Scampering to Saltsjöbaden

Another day, another motor … The wind really isn’t playing ball at the moment and while it is hardly a trauma to motor along in bright sunshine, it would be nice if there was some wind to sail as well. Ah well, you can’t have everything … where would you put it? So we headed out of Dalarö with a diversion along the front for photo opportunities. The results were worth it ….

Our destination was Saltsjöbaden and the trip is a lovely one. The first stretch is reasonably open and then gradually we started heading back towards the north west and weaving through the islands. The 14 mile trip took just over two and a half hours and we moored at the KSSS (Kungliga Svenska Segelsällskapet) guest harbour. The KSSS is Sweden’s largest and oldest sailing club and is one of the five oldest in the world, formed in 1830. Their moorings are by the Grand Hotel in Saltsjöbaden. This hotel was the brainchild of Knut Agathon Wallenberg – a bank director. He was visiting Monaco and decided that Sweden should have its own Riviera and Saltsjöbaden was the place he chose. With a name which literally means Salt Sea Baths, it seemed to fit perfectly. So they set about building the railway to connect Saltsjöbaden with Stockholm and at the same time two luxurious hotels and, more unusually, a sanatorium. The reason for adding a sanatorium to the plans was not clear unless they knew something about the quality of the food in the hotels …. Later the Stockholm observatory was built there – one which is famous for discovering the asteroid 36614 Saltis in 2000. Saltis is a popular nickname for Saltsjöbaden.

One of the things which immediately struck me when mooring was a large advert for cigarettes – something which you don’t generally tend to see any more. This advert took the form of an 81 foot maxi yacht called Rothmans. She was built for the 1989-90 Whitbread Round the World Race and was technically ahead of her time. Unfortunately three other yachts were even further technically ahead of their time and she took fourth place overall, but she is an iconic yacht. She was skippered in the race by Lawrie Smith who won a bronze medal in the 1992 Olympics in the Soling class. He went on to skipper Intrum Justitia (with a Swedish co-skipper Roger Nilson) in the 1993-94 race and Silk Cut in the 1997-98 race. He clearly had an affinity with cigarette sponsors! This iteration of the race was won by Peter Blake on Steinlager II ahead of Grant Dalton on Fisher & Paykel. However, the boat in this race which people are most likely to remember is Maiden, an all-female crew skippered by Tracy Edwards. They excelled in the race coming second in class and leading to Edwards becoming the first female winner of the Yachtsman of the Year Trophy. Their participation changed the perception of women in ocean racing.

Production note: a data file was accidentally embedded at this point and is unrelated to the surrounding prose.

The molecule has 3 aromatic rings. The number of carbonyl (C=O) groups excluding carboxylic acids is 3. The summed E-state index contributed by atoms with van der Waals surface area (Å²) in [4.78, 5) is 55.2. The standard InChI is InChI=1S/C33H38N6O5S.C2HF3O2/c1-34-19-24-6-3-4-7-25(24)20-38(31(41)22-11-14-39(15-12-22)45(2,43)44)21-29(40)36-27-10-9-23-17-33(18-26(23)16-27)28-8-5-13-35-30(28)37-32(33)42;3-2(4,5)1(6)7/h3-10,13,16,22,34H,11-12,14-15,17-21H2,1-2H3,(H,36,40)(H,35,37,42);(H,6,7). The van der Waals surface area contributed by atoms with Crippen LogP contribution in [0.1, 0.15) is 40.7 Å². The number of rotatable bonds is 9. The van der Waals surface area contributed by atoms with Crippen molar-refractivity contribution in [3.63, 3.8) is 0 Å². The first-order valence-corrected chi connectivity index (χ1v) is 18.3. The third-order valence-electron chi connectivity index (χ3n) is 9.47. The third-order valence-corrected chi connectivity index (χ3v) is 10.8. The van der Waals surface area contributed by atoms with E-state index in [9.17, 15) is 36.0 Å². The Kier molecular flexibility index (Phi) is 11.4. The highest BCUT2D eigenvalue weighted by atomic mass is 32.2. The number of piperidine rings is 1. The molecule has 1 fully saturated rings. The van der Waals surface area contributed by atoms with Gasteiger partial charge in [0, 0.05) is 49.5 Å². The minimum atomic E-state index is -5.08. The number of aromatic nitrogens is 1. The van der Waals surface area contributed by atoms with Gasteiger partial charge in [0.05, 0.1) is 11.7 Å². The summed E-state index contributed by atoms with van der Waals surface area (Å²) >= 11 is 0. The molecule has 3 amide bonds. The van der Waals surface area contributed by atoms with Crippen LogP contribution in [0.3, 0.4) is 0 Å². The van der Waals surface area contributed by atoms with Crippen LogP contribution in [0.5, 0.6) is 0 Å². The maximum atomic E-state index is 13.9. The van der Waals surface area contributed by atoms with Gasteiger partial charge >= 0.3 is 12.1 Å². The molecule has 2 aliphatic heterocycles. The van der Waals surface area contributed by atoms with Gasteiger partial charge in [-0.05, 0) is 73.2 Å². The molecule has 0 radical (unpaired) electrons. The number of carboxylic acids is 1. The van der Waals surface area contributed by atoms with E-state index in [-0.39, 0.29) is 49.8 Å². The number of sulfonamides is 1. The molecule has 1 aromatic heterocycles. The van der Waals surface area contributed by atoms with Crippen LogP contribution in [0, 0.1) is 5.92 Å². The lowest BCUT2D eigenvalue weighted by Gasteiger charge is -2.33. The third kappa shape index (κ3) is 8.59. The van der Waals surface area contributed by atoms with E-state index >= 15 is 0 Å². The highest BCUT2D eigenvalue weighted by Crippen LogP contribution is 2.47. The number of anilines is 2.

The other thing which we discovered at Saltsjöbaden was the first Swedish sailability centre which I have ever seen. They are called Skota Hem and are based in a small harbour close to the Grand Hotel. They have a mixed fleet but apparently started with a fleet of 2.4mRs subsequently adding Hasa 3.03s and 2.3s, a Martin 16 and two RS Venture Connects. They were sailing that day so it was lovely to have a chance to chat to the person running the centre.

The remainder of the afternoon (after the obligatory ice cream) was spent wandering around the town and nosing into the gardens of the expensive villas surrounding the harbour. The surroundings though did offer various photo opportunities for Hugh …..